English 137A

Upper Division Coursework: Chicana/o Literature and Culture to 1910

Section Semester Instructor Time Location Course Areas
1 Spring 2006 Gonzalez, Marcial
Gonzalez, Marcial
TTh 3:30-5 110 Wheeler

Other Readings and Media

Seguin, J.: A Revolution Remembered: The Memoirs and Correspondence of Juan Seguin; Ruiz de Burton, M.: Who Would Have Thought It?, The Squatter and the Don, Conflicts of Interest: The Letters of Mar?a Amparo Ruiz de Burton; Paz, I.: Life and Adventures of the Celebrated Bandit, Joaqu?n Murrieta; De Zavala, A.: History and Legends of the Alamo and Other San Antonio Missions; Paredes, A.: A Texas-Mexican Cancionero: Folksongs of the Lower Border; Montes, A. & A. Goldman: Mar?a Amparo Ruiz de Burton: Critical and Pedagogical Perspectives; S?nchez, R.: Telling Identities: The Californio Testimonials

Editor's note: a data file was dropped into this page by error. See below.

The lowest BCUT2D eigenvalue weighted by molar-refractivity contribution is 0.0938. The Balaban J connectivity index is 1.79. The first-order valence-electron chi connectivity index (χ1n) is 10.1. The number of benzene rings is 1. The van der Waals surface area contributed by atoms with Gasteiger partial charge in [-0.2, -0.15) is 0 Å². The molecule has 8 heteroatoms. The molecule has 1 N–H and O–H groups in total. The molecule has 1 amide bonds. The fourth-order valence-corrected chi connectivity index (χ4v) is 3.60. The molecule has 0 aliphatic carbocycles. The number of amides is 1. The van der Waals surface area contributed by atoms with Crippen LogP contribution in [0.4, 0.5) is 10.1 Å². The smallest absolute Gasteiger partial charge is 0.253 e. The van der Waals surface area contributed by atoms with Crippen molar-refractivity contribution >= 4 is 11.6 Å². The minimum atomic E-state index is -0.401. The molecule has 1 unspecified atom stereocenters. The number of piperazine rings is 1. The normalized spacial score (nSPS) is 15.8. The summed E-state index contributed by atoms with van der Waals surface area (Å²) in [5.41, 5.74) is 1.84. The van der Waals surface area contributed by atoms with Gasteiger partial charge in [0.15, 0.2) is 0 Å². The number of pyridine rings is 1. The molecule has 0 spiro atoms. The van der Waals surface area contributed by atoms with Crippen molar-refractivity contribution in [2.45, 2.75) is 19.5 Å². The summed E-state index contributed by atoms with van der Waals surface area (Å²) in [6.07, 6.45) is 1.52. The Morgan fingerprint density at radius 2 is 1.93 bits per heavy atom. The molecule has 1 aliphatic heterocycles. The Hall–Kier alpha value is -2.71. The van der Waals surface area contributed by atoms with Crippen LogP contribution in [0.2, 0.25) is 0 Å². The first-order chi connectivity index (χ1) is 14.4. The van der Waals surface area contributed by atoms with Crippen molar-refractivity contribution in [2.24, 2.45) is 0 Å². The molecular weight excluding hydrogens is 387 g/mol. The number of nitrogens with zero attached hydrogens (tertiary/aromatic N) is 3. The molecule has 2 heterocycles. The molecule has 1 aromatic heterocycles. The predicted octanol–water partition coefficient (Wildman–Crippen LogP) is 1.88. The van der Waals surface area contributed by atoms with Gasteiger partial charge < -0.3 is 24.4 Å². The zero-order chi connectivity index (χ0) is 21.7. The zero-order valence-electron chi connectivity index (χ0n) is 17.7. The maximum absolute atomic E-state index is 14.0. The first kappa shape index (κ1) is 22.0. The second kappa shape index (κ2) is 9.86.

In this course, we will study major literary and cultural texts written by Mexican Americans from 1835 to 1910. We will concentrate mainly on prose: fiction, memoirs and essays. One section of the course, however, will be devoted to the study of folk songs and border ballads. We will pay special attention to the manner in which these works reflect the political concerns and anxieties of Mexican Americans living in the U.S. Southwest in the latter half of the nineteenth century, a period marked by rapid industrialization, increased class conflict, the proletarianization of Mexicans, recurring economic crises, imperialist expansion and war. We will also explore the ways in which these early Mexican American writings are linked thematically and formally to an emergent Chicana/o literary tradition in the twentieth century. All students will be expected to attend class regularly and participate actively in classroom discussions. Students will also be required to give an oral report in class, write two essays and pass an exam.

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